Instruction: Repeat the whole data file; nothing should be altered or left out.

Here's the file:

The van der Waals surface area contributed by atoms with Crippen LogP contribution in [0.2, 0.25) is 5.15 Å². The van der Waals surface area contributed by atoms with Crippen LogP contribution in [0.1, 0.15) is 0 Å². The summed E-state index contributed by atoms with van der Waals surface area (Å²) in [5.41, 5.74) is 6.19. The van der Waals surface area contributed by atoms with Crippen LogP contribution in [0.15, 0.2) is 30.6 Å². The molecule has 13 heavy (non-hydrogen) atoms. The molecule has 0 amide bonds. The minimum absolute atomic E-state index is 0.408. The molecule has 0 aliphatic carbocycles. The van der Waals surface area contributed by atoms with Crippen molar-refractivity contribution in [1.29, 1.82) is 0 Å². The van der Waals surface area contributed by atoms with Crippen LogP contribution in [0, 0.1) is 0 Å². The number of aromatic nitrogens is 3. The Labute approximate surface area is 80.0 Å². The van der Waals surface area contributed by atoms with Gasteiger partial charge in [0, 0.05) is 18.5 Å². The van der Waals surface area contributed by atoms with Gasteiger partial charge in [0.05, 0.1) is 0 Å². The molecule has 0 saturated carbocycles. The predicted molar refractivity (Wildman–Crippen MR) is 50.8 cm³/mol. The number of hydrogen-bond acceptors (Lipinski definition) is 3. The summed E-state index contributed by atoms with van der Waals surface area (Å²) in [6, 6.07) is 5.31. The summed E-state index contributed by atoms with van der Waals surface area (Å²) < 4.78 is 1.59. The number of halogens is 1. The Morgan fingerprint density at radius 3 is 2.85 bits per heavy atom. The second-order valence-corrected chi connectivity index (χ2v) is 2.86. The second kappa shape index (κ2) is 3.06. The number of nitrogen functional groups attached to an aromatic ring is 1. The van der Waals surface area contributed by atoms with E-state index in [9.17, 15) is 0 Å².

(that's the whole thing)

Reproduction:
The van der Waals surface area contributed by atoms with Crippen LogP contribution in [0.2, 0.25) is 5.15 Å². The van der Waals surface area contributed by atoms with Crippen LogP contribution in [0.1, 0.15) is 0 Å². The summed E-state index contributed by atoms with van der Waals surface area (Å²) in [5.41, 5.74) is 6.19. The van der Waals surface area contributed by atoms with Crippen LogP contribution in [0.15, 0.2) is 30.6 Å². The molecule has 13 heavy (non-hydrogen) atoms. The molecule has 0 amide bonds. The minimum absolute atomic E-state index is 0.408. The molecule has 0 aliphatic carbocycles. The van der Waals surface area contributed by atoms with Crippen molar-refractivity contribution in [1.29, 1.82) is 0 Å². The van der Waals surface area contributed by atoms with Crippen LogP contribution in [0, 0.1) is 0 Å². The number of aromatic nitrogens is 3. The Labute approximate surface area is 80.0 Å². The van der Waals surface area contributed by atoms with Gasteiger partial charge in [0, 0.05) is 18.5 Å². The van der Waals surface area contributed by atoms with Gasteiger partial charge in [0.05, 0.1) is 0 Å². The molecule has 0 saturated carbocycles. The predicted molar refractivity (Wildman–Crippen MR) is 50.8 cm³/mol. The number of hydrogen-bond acceptors (Lipinski definition) is 3. The summed E-state index contributed by atoms with van der Waals surface area (Å²) in [6, 6.07) is 5.31. The summed E-state index contributed by atoms with van der Waals surface area (Å²) < 4.78 is 1.59. The number of halogens is 1. The Morgan fingerprint density at radius 3 is 2.85 bits per heavy atom. The second-order valence-corrected chi connectivity index (χ2v) is 2.86. The second kappa shape index (κ2) is 3.06. The number of nitrogen functional groups attached to an aromatic ring is 1. The van der Waals surface area contributed by atoms with E-state index in [9.17, 15) is 0 Å².